Friday, July 23, 2010

Do It Yourself Carbon Dioxide Injection

For those of you who have thought of using carbon dioxide (CO2) injection in your planted aquariums but have been put off by either the cost of available systems or have been unsure what the effects of CO2 injection on plant growth may be, then this article describes an inexpensive and easy to assemble DIY system that uses yeast to produce the CO2. The CO2 injection system consists of a generator which holds the yeast mixture and hardware installation which ensures the CO2 is efficiently dissolved in the aquarium.

Hardware contains:
- 2 litre plastic soft-drink bottle;
- airline tubing;
- bubble counter;
- valve;
- reactor CO2.

The CO2 generator is simply made from a 2 litre plastic soft-drink bottle, remove the lid, attach a siphon head and block it to stay open all the time with a toothpick. If you don’t find one, then drill a hole through the lid, force some airline tubing through the hole and seal both sides with silicone sealant. Ensure that this seal is airtight.

Connect the siphon head with the airline tubing. At the other side you connect the bubble counter, which you can buy it or improvise it.

After the airline tubing attach to the bubble counter you attach a valve, so the water from the aquarium not to drain in the 2 litre bottle. At the end of the installation is the reactor of CO2. The purpose of a reactor is to aid in dissolving the CO2 in the aquarium water.

The final step is to prepare the mixture which will produce the CO2. The recipe I use generate 1 bubble /sec. If you want more or less just increase / decrease yeast quantity.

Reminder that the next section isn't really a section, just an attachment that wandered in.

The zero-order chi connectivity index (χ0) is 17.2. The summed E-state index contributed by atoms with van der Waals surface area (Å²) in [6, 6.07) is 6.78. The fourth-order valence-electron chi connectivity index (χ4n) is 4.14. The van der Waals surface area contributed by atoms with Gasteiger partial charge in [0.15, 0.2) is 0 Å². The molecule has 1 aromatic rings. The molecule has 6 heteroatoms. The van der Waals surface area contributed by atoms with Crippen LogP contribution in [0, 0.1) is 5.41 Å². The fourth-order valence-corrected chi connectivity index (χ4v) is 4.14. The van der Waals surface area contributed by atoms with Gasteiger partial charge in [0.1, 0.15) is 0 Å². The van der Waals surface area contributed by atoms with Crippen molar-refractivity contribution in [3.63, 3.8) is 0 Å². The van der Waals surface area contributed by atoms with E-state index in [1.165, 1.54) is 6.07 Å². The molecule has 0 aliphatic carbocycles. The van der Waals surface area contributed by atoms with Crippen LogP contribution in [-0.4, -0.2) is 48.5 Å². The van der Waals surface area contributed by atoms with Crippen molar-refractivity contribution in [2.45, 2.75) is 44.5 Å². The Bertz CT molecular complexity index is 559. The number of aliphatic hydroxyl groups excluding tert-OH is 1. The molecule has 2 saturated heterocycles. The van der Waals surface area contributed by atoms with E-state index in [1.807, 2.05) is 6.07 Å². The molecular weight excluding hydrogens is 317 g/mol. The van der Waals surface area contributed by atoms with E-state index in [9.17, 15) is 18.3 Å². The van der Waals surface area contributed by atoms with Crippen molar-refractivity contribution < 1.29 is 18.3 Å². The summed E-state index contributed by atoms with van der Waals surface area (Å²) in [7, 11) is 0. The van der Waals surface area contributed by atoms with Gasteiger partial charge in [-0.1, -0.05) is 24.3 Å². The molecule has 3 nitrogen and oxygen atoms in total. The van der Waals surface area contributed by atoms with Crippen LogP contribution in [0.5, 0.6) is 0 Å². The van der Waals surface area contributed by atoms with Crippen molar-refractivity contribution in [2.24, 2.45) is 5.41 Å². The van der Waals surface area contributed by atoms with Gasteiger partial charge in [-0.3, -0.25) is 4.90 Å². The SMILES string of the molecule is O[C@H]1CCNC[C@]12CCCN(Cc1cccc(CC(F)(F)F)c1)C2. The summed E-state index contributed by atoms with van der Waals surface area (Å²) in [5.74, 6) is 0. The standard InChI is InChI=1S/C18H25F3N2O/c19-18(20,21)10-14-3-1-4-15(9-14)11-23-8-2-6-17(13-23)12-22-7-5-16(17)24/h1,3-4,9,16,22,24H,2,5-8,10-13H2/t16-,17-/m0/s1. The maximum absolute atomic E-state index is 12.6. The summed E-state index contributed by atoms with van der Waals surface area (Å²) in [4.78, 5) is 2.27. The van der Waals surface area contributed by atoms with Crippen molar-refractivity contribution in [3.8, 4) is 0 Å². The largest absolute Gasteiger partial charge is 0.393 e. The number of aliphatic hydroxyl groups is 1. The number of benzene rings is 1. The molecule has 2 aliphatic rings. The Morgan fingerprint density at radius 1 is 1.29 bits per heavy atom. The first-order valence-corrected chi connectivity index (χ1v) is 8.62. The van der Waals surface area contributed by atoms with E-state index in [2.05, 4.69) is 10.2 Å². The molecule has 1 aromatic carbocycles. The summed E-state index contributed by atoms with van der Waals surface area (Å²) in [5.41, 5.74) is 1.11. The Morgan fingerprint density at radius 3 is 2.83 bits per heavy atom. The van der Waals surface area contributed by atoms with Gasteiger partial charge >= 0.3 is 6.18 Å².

What you need for 2 litre bottle:
- 5.5 water cups;
- 1.5 sugar cups;
- 20g gelatine;
- 0.5 teaspoon yeast;
- 1 teaspoon sodium bicarbonate.

Preparation. In ½ could water cup dissolve the gelatine and let it for 5 minutes. In a pot place 2.5 hot water cups and dissolve the sugar. Add the gelatine in the pot. Put the pot on stove and often mix. When the mixture get warm, remove the pot from the stove. It’s not good to boil because gelatine is destroyed. Add sodium bicarbonate and mix it well. Allow to cool until it can be poured into the bottle. Put the bottle in the fridge and let it for a few hours until the mixture become densely. After that take the bottle from the fridge, add 2.5 warmly water cups in which the yeast was dissolved. Connect the bottle to CO2 installation and in a few hours will start production of CO2.

In order to maximize the benefit of injecting CO2 it is important that you reduce any surface turbulence as this will quickly allow dissolved CO2 to escape into the air. The best ways to achieve this are to, turn of any aerators, lower any spray bars below the water line, direct the current to run around the sides of the aquarium rather than from top to bottom and/or if you have air driven under gravel filters extend the uplift tubes above the surface of the water. Optimally growing plants will produce more O2 and saturate the water with O2 better than any other method you can try.

An increased CO2 concentration will not displace dissolved oxygen (O2) from the water. It seems to be generally accepted that a concentration of 15-20 parts per million (ppm) is ideal for optimal plant growth and that CO2 concentration must exceed 30ppm before becoming dangerous to fish (although the pH drop caused by suddenly injecting this amount probably will).

The yeast system described requires some care and maintenance, but is an excellent and inexpensive way to experiment with CO2 injection. May your plants live long and prosper.

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